the community site for and by developmental biologists

An Interview With Ken Zaret

Posted by on September 9th, 2010

(This interview by Kathryn Senior originally appeared in Development on September 7, 2010) Ken Zaret is Joseph Leidy Professor in the Department of Cell and Developmental Biology, the Associate Director of the Institute for Regenerative Medicine, and the Co-Director of the Epigenetics Program at the University of Pennsylvania School of Medicine. He agreed to be[…]

Scheduled down time

Posted by on September 9th, 2010

The server that the Node runs on is going to receive some general maintenance between 6:30 PM UK time tonight and early tomorrow morning. This may affect our visitors in North America (and the early risers at the other end of the Pacific) so please be patient if anything seems to not be working during[…]

the Node update – Jobs

Posted by on September 7th, 2010

New format for job postings You may have noticed some job ads for postdocs appearing on the Node. Until today, these ads appeared with the rest of the posts, but we now changed how job ads are displayed on the Node, to make them stand out from the rest of the content. This makes it[…]

In Development this week (Vol 137, Issue 19)

Posted by on September 7th, 2010

Here are the research highlights from the current issue of Development: Nr5a receptors reset EpiSC pluripotency Rodent embryonic stem (ES) cells that are derived from blastocysts self-renew without mitogenic growth factors and robustly colonize chimaeras, whereas egg cylinder-derived stem cells (EpiSCs) require fibroblast growth factor and contribute poorly to chimaeras. Nevertheless, expression of a single[…]

Recombine to get better

Posted by on September 6th, 2010

Recently a paper in Science caught my attention since its title combines the words mitotic recombination with patients and Ichthyosis. Having worked with Drosophila during my PhD and now being in a vertebrate lab, I’m well aware of the existence of tools to induce mitotic recombination to generate somatic clones of mutant cells in certain[…]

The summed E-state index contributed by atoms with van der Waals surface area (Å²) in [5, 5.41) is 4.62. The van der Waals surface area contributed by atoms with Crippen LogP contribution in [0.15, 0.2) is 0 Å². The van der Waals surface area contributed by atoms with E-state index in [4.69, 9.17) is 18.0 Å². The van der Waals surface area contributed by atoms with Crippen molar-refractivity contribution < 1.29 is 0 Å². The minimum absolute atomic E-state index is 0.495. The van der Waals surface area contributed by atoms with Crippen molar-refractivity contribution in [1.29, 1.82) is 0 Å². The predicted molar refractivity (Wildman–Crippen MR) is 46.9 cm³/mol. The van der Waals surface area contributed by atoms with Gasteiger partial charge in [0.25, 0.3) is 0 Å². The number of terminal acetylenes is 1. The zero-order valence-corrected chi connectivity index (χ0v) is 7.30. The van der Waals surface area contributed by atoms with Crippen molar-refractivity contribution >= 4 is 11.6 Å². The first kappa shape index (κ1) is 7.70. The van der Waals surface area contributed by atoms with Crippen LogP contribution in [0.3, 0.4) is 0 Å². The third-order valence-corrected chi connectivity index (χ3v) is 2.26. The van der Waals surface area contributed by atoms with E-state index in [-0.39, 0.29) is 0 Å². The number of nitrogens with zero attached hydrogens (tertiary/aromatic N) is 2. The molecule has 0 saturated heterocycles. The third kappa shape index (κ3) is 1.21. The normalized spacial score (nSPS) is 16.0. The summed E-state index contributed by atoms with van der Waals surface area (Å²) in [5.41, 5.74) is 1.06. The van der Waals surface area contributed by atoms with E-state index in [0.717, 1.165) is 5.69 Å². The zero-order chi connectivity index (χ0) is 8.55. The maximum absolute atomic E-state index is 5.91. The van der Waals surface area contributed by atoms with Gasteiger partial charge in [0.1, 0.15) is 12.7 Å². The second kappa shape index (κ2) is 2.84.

Arabidopsis song

Posted by on September 6th, 2010

“Why are there no pop hits about Arabidopsis?” sings Karmadillo. Even though their Arabidopsis song is not a pop hit (yet?) either, Karmadillo can at least lay claim to the honour of having performed it alongside other science-themed songs on the “Reproductive Stage” at the virtual 2010 Geek Pop festival. The song celebrates Arabidopsis as[…]

BioEYES: Inspiring Youth to Pursue Science

Posted by on September 3rd, 2010

by Valerie Butler Most of us, I’m sure, can remember that AHA moment in school when we realized that science is pretty cool. Imagine how it might be for a student enrolled in a school lacking the resources to teach science well, or who was never given the opportunity to excel in anything, let alone[…]

Evolution of cerebral cortex traced back to Precambrian era

Posted by on September 2nd, 2010

In a paper published today in Cell, Detlev Arendt, Raju Tomer and colleagues reveal evidence that the cerebral cortex evolved much earlier than previously believed. Using a new technique to detect and image simultaneously expressed genes in a compact brain area, they discovered that the gene expression patterns in the olfactory processing region (mushroom bodies)[…]

Phenologs and unlikely models

Posted by on September 1st, 2010

“You’re probably wondering why I’m here”, were the first words of Edward Marcotte’s talk at the SDB meeting last month. After all, he was about to speak about systems biology in a session on organogenesis. What followed was not only a new way to identify genes involved in developmental processes, but also a perfect example[…]

U.S. Judge Halts Federal Funding of Human Embryonic Stem Cell Research

Posted by on August 26th, 2010

Many human embryonic stem cell (hESC) researchers are now scrambling for funding and concerned about the future of their research, following a recent ruling in the United States by Chief Judge Royce C. Lamberth.  To understand this ruling, both how it came about and its implications moving forward, it’s important to take a look at[…]